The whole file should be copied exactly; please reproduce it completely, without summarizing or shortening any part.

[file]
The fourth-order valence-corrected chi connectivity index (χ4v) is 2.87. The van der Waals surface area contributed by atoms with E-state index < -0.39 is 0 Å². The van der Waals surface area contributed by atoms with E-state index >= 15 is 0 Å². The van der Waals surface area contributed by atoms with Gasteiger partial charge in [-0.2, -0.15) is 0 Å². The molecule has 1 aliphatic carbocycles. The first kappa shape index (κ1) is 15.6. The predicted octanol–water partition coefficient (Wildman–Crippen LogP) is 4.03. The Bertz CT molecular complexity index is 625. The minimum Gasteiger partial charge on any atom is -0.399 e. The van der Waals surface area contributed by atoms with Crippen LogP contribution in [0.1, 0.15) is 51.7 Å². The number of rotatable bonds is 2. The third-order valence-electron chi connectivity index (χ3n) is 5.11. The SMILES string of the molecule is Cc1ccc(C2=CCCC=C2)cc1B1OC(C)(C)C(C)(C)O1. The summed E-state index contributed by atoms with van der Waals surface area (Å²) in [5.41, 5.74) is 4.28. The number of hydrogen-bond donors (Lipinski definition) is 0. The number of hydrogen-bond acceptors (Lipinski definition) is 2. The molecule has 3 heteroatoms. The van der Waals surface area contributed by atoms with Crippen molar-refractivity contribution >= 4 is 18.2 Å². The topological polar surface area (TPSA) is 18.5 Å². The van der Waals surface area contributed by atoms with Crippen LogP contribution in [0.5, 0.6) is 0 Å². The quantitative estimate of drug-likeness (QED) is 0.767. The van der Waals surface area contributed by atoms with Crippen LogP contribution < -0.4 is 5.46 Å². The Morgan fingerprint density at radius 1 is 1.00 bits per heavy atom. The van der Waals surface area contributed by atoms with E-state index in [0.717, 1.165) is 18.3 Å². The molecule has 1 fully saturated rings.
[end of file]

The fourth-order valence-corrected chi connectivity index (χ4v) is 2.87. The van der Waals surface area contributed by atoms with E-state index < -0.39 is 0 Å². The van der Waals surface area contributed by atoms with E-state index >= 15 is 0 Å². The van der Waals surface area contributed by atoms with Gasteiger partial charge in [-0.2, -0.15) is 0 Å². The molecule has 1 aliphatic carbocycles. The first kappa shape index (κ1) is 15.6. The predicted octanol–water partition coefficient (Wildman–Crippen LogP) is 4.03. The Bertz CT molecular complexity index is 625. The minimum Gasteiger partial charge on any atom is -0.399 e. The van der Waals surface area contributed by atoms with Crippen LogP contribution in [0.1, 0.15) is 51.7 Å². The number of rotatable bonds is 2. The third-order valence-electron chi connectivity index (χ3n) is 5.11. The SMILES string of the molecule is Cc1ccc(C2=CCCC=C2)cc1B1OC(C)(C)C(C)(C)O1. The summed E-state index contributed by atoms with van der Waals surface area (Å²) in [5.41, 5.74) is 4.28. The number of hydrogen-bond donors (Lipinski definition) is 0. The number of hydrogen-bond acceptors (Lipinski definition) is 2. The molecule has 3 heteroatoms. The van der Waals surface area contributed by atoms with Crippen molar-refractivity contribution >= 4 is 18.2 Å². The topological polar surface area (TPSA) is 18.5 Å². The van der Waals surface area contributed by atoms with Crippen LogP contribution in [0.5, 0.6) is 0 Å². The quantitative estimate of drug-likeness (QED) is 0.767. The van der Waals surface area contributed by atoms with Crippen LogP contribution < -0.4 is 5.46 Å². The Morgan fingerprint density at radius 1 is 1.00 bits per heavy atom. The van der Waals surface area contributed by atoms with E-state index in [0.717, 1.165) is 18.3 Å². The molecule has 1 fully saturated rings.